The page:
In the fight against spam, CAPTCHA is here to help — but what’s the toll on your conversion rate? Columnist Brian Massey discusses the drawbacks of CAPTCHA and offers some user-friendly alternatives.
It’s rare to find an easy way to significantly increase your conversion rate with a simple change. But today, I have just such a thing for you.
Before I do, please click on the image below for me, so I can be sure you’re a human.
Hmmm. You did that a little fast. Let’s make sure you’re really not a robot.
Nope. Let’s try this:
Good job. But we’re having so much fun, let’s do another one.
OK. That was too easy. Try this.
OK. I feel safe that I’m not going to get spam from you. Could you do one more little math problem for me just to be sure?
OK. Thanks. Now, what did I promise you?
Welcome to the CAPTCHA experience, a bona fide way of making your prized prospects feel like spammers. As you will see, it is not a harmless way of reducing spam.
reCAPTCHA is a boon. For Google.
A couple of years ago, Google provided the reCAPTCHA v2 spambot filter, and now it is EVERYWHERE. Why would Google do such a thing? It appears that they’ve been training their AI to detect bots algorithmically. This technology may also help Google eliminate click fraud on its ad network.
They recently announced a new version of reCAPTCHA, called No CAPTCHA, that eliminates the “I’m not a robot” checkbox… most of the time.
The new reCAPTCHA works on both desktop and mobile. If you’re flagged as a suspicious user, you’ll still have to pass the usual checks or challenges.
I recommend that you watch your reCAPTCHA admin console reports closely to see how often visitors are being challenged, and how many are failing.
In its defense of reCAPTCHA, Google assures us that we are applying “the human bandwidth to benefit people everywhere.” Google is using your prospects to help decipher text in the street view images it captures. When you know what you are paying for this service, you will no longer be eager to help.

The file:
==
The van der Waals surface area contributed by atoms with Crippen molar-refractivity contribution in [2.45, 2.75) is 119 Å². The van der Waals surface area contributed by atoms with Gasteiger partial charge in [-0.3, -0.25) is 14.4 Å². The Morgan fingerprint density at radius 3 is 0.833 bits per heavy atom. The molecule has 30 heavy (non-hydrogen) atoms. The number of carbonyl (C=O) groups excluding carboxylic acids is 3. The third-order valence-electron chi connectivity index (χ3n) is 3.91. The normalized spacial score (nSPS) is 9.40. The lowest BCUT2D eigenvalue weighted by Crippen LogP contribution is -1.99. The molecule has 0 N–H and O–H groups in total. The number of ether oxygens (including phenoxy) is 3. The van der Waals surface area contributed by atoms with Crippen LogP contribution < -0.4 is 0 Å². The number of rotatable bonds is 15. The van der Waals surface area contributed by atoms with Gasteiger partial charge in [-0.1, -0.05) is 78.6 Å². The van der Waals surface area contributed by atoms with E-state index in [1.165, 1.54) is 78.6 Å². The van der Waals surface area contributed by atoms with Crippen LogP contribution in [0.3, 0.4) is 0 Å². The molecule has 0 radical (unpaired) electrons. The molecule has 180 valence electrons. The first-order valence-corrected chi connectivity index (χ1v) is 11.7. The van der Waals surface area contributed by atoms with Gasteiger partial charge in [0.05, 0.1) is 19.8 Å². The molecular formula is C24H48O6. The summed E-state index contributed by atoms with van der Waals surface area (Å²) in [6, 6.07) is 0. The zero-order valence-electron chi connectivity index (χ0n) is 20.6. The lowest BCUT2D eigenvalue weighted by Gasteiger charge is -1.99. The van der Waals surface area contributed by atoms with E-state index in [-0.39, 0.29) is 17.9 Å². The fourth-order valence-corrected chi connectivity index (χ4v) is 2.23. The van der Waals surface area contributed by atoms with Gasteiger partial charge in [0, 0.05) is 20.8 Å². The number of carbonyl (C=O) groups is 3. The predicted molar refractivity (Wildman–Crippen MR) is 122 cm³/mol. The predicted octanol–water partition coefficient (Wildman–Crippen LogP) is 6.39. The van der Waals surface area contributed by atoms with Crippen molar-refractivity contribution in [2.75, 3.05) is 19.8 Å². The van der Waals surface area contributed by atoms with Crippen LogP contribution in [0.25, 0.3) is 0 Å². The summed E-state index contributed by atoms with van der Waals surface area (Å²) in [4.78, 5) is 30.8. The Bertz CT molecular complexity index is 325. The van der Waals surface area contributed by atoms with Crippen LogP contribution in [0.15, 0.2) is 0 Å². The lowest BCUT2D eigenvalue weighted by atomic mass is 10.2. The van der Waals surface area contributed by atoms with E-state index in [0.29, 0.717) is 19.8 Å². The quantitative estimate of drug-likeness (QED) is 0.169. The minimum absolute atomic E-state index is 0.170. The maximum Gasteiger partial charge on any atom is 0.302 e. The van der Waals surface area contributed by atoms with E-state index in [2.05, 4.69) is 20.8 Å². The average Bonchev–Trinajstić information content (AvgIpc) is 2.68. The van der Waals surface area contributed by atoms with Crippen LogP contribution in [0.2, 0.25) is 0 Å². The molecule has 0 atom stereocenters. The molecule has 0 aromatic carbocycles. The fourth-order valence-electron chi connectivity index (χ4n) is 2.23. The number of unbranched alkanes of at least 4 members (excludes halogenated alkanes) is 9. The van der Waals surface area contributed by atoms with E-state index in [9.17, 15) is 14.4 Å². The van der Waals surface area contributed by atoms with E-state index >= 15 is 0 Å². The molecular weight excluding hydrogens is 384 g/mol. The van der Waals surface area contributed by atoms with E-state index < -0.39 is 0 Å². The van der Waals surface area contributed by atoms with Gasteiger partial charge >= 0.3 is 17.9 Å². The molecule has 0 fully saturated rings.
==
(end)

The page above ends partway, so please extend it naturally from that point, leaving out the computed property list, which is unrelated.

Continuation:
Google tries to sound encouraging on their reCAPTCHA website.
Sometimes we need some extra info from you to make sure you’re human and not a robot, so we ask you to solve a challenge.
Do you want your sign-up form or shopping cart to have an extra ‘challenge’ for your visitors?
I can answer that for you: No.
Now, imagine that you paid Google for the click that brought a visitor to your site. They took your money for the click and then asked your visitors to solve a puzzle that only really benefits Google. That’s either ingenious or insane. Or evil.
The first few “challenges” shown above came from one of my MailChimp forms. MailChimp apparently unilaterally added reCAPTCHA to all of its hosted forms. Fortunately, we don’t use the default MailChimp forms for any of our campaigns. Yet it was irritating to see this on anything associated with my business.
Spam is probably a big problem for MailChimp. Here’s their take:
Spambots are automated computer programs that are built to find signup form code on your website or blog and submit fake information to your list. Although a few of these signups aren’t harmful, your list data can be negatively impacted by a large amount of fake information. Fake information skews the accuracy of your list statistics, which makes it difficult to know who your typical subscriber is or to tailor relevant content to targeted subscribers.
The problem with this approach is that businesses that don’t have a spam problem will turn it on thinking, “Any basically intelligent person can get through this.”
And they would be wrong.
These basically intelligent people aren’t just getting through CAPTCHA challenges. They’re already having to deal with the challenges of making a decision, of dealing with fears of being taken for granted or of impending buyer’s remorse.